Body Buzz: Anyone For Tennis?

Body Buzz: Anyone For Tennis?

by Sasha Kanal

If you’re looking for a complete mind and body workout, within a fun and sociable environment, then tennis might just be the sport for you. Sasha Kanal explains further.

Official tennis season is fast approaching and with it the excitement of traditional British tournaments such as Wimbledon and Eastbourne. It’s easy to be inspired to get out there and play when watching the professionals do their stuff (and the sun is shining!), but there’s so much more to this great sport than fair-weather play. Tennis is in many respects the ultimate workout for the human body and here’s why:


Oxygen intake is increased when you play which in turn increases your heart rate and helps the blood to deliver oxygen and nutrients to your muscles. This aids the increase in capillaries within the muscles so they have a greater blood supply and ow. All good!


If you think about the movement involved in a game of tennis, the lower body is used for running, stopping and starting as well as jumping and crouching. Then you have the action of hitting the ball either single or double handed which means your core and torso does a lot of work, as well as your shoulders and upper back.


When you play a game of tennis, you are almost constantly on the move, which means it’s a great way of burning calories (reportedly between 400-600 calories an hour in a singles game!).


Regular exercise increases peak bone mass and tennis is no exception. After the age of thirty we experience a natural decline in our bone density but this can be slowed through regular exercise. Tennis is a great weight-bearing exercise proven to build stronger bones.


A lot of simultaneous actions take place when playing tennis. Balance is key as well as the ability to manoeuvre yourself into the correct position to make contact with the ball. Do this regularly and you will see a huge improvement in your flexibility and coordination.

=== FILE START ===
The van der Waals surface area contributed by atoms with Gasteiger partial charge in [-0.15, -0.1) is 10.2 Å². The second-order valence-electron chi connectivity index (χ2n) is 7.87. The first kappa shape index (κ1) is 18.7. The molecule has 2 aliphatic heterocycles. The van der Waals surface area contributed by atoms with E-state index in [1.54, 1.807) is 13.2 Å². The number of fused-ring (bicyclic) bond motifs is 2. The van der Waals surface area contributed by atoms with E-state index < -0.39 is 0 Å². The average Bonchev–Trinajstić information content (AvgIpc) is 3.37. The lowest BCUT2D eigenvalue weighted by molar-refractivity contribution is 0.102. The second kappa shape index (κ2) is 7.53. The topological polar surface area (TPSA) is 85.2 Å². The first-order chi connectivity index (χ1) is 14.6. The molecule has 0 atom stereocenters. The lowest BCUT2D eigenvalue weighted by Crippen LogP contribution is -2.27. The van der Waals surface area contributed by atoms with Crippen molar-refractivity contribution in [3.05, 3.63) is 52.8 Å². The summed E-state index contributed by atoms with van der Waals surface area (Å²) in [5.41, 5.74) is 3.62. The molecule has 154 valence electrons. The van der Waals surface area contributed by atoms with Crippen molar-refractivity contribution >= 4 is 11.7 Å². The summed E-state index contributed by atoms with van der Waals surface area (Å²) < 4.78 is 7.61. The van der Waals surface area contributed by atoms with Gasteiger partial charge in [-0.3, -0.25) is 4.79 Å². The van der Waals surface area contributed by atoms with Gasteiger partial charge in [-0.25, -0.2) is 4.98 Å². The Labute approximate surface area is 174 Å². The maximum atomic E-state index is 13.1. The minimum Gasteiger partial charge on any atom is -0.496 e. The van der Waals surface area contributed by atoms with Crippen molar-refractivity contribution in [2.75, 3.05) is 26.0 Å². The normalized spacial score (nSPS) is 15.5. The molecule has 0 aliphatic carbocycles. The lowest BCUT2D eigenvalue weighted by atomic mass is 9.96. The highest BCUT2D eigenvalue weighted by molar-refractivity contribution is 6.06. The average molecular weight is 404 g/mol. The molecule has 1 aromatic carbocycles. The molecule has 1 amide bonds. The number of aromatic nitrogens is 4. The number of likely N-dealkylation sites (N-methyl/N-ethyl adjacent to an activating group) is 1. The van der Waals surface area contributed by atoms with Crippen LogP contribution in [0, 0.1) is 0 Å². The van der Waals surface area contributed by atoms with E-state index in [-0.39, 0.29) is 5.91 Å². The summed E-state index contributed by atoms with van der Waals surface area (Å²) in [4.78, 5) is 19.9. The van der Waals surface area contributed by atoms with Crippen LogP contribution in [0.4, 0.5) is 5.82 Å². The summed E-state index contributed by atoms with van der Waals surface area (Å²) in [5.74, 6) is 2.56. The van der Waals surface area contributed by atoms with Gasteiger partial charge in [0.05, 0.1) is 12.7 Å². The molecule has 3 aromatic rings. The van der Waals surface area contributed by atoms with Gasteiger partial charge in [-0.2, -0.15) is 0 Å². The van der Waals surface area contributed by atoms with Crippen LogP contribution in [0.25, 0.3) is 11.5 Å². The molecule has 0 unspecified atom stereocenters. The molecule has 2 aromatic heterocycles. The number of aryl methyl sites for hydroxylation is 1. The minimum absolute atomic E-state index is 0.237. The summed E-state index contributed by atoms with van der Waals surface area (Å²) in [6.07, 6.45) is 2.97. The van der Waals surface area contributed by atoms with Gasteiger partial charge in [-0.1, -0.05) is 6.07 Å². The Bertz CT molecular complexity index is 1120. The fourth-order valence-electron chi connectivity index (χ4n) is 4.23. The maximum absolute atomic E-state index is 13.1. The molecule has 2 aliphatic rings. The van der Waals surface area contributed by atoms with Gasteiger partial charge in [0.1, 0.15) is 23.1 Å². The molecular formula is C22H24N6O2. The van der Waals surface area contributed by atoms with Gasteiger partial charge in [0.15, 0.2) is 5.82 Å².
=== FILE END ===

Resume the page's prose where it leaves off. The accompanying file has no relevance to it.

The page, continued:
Doing all of the above, requires planning, strategic thinking and creativity on the part of our brains. So, the more you play, the better the grey matter becomes at doing this. Building neural connections of any kind in our brains can help aid memory and learning.


We are lucky to have so many wonderful tennis clubs here in Sussex with beautiful grounds and facilities often offering classes and groups in which to hone skills and get out on the court. Classes are always a good way to meet new people and the game of doubles itself requires a lot of communication between players on the same team which can be a lot of fun!

Many clubs offer classes for all ages and free taster weekends during the summer months. There’s also the potential for small group and one to one tuition at many establishments.

If you don’t want to go down this route, all you need is a racket and someone to play with and you can head down to many of the municipal village and town courts for a small fee. A simple knockabout around the court is also a brilliant way to get moving, especially you are unsure of the rules of the game. Enjoy!

CAUTION: If you have any long-standing health concerns, always consult your GP if you’re starting a new exercise.